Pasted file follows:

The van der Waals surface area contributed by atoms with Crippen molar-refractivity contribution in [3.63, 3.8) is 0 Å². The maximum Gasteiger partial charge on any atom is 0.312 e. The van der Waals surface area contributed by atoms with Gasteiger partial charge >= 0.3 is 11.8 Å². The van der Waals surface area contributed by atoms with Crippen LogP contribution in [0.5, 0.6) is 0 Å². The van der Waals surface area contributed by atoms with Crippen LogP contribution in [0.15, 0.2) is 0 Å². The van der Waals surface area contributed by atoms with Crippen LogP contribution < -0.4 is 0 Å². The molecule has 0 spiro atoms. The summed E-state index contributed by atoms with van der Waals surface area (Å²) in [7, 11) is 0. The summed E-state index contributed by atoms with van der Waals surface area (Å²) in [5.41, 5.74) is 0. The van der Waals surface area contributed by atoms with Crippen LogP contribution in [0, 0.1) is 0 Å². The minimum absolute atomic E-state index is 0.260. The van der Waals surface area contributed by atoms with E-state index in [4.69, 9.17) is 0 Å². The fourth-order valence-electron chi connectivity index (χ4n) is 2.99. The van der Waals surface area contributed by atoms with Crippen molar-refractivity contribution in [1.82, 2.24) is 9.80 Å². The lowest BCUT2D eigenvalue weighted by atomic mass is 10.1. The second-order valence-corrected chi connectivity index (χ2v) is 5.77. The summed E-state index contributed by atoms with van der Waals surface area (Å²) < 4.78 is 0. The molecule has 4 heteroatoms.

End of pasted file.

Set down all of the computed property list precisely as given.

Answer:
The van der Waals surface area contributed by atoms with Crippen molar-refractivity contribution in [3.63, 3.8) is 0 Å². The maximum Gasteiger partial charge on any atom is 0.312 e. The van der Waals surface area contributed by atoms with Gasteiger partial charge >= 0.3 is 11.8 Å². The van der Waals surface area contributed by atoms with Crippen LogP contribution in [0.5, 0.6) is 0 Å². The van der Waals surface area contributed by atoms with Crippen LogP contribution in [0.15, 0.2) is 0 Å². The van der Waals surface area contributed by atoms with Crippen LogP contribution < -0.4 is 0 Å². The molecule has 0 spiro atoms. The summed E-state index contributed by atoms with van der Waals surface area (Å²) in [7, 11) is 0. The summed E-state index contributed by atoms with van der Waals surface area (Å²) in [5.41, 5.74) is 0. The van der Waals surface area contributed by atoms with Crippen LogP contribution in [0, 0.1) is 0 Å². The minimum absolute atomic E-state index is 0.260. The van der Waals surface area contributed by atoms with E-state index in [4.69, 9.17) is 0 Å². The fourth-order valence-electron chi connectivity index (χ4n) is 2.99. The van der Waals surface area contributed by atoms with Crippen molar-refractivity contribution in [1.82, 2.24) is 9.80 Å². The lowest BCUT2D eigenvalue weighted by atomic mass is 10.1. The second-order valence-corrected chi connectivity index (χ2v) is 5.77. The summed E-state index contributed by atoms with van der Waals surface area (Å²) < 4.78 is 0. The molecule has 4 heteroatoms.